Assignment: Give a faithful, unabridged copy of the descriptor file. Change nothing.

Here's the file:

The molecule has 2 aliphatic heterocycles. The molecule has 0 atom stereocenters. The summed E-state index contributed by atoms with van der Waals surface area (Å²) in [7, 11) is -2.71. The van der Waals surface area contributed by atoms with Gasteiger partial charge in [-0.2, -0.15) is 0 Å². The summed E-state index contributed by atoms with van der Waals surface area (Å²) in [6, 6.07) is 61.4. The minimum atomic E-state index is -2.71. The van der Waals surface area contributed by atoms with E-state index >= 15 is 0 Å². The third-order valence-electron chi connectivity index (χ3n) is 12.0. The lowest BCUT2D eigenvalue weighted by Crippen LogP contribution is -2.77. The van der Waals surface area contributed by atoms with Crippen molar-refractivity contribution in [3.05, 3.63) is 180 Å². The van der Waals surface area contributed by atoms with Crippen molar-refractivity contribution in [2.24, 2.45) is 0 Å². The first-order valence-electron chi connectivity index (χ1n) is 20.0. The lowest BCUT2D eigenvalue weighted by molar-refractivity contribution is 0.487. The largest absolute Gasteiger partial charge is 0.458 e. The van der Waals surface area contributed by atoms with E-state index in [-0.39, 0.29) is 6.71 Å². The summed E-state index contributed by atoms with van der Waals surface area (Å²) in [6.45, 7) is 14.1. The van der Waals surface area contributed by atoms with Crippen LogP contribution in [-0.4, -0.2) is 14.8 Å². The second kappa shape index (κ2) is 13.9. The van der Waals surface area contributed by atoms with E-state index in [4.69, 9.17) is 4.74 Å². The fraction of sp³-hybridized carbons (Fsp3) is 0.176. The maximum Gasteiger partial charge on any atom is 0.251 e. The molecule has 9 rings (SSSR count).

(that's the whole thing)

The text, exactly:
The molecule has 2 aliphatic heterocycles. The molecule has 0 atom stereocenters. The summed E-state index contributed by atoms with van der Waals surface area (Å²) in [7, 11) is -2.71. The van der Waals surface area contributed by atoms with Gasteiger partial charge in [-0.2, -0.15) is 0 Å². The summed E-state index contributed by atoms with van der Waals surface area (Å²) in [6, 6.07) is 61.4. The minimum atomic E-state index is -2.71. The van der Waals surface area contributed by atoms with E-state index >= 15 is 0 Å². The third-order valence-electron chi connectivity index (χ3n) is 12.0. The lowest BCUT2D eigenvalue weighted by Crippen LogP contribution is -2.77. The van der Waals surface area contributed by atoms with Crippen molar-refractivity contribution in [3.05, 3.63) is 180 Å². The van der Waals surface area contributed by atoms with Crippen molar-refractivity contribution in [2.24, 2.45) is 0 Å². The first-order valence-electron chi connectivity index (χ1n) is 20.0. The lowest BCUT2D eigenvalue weighted by molar-refractivity contribution is 0.487. The largest absolute Gasteiger partial charge is 0.458 e. The van der Waals surface area contributed by atoms with E-state index in [-0.39, 0.29) is 6.71 Å². The summed E-state index contributed by atoms with van der Waals surface area (Å²) in [6.45, 7) is 14.1. The van der Waals surface area contributed by atoms with Crippen LogP contribution in [-0.4, -0.2) is 14.8 Å². The second kappa shape index (κ2) is 13.9. The van der Waals surface area contributed by atoms with E-state index in [4.69, 9.17) is 4.74 Å². The fraction of sp³-hybridized carbons (Fsp3) is 0.176. The maximum Gasteiger partial charge on any atom is 0.251 e. The molecule has 9 rings (SSSR count).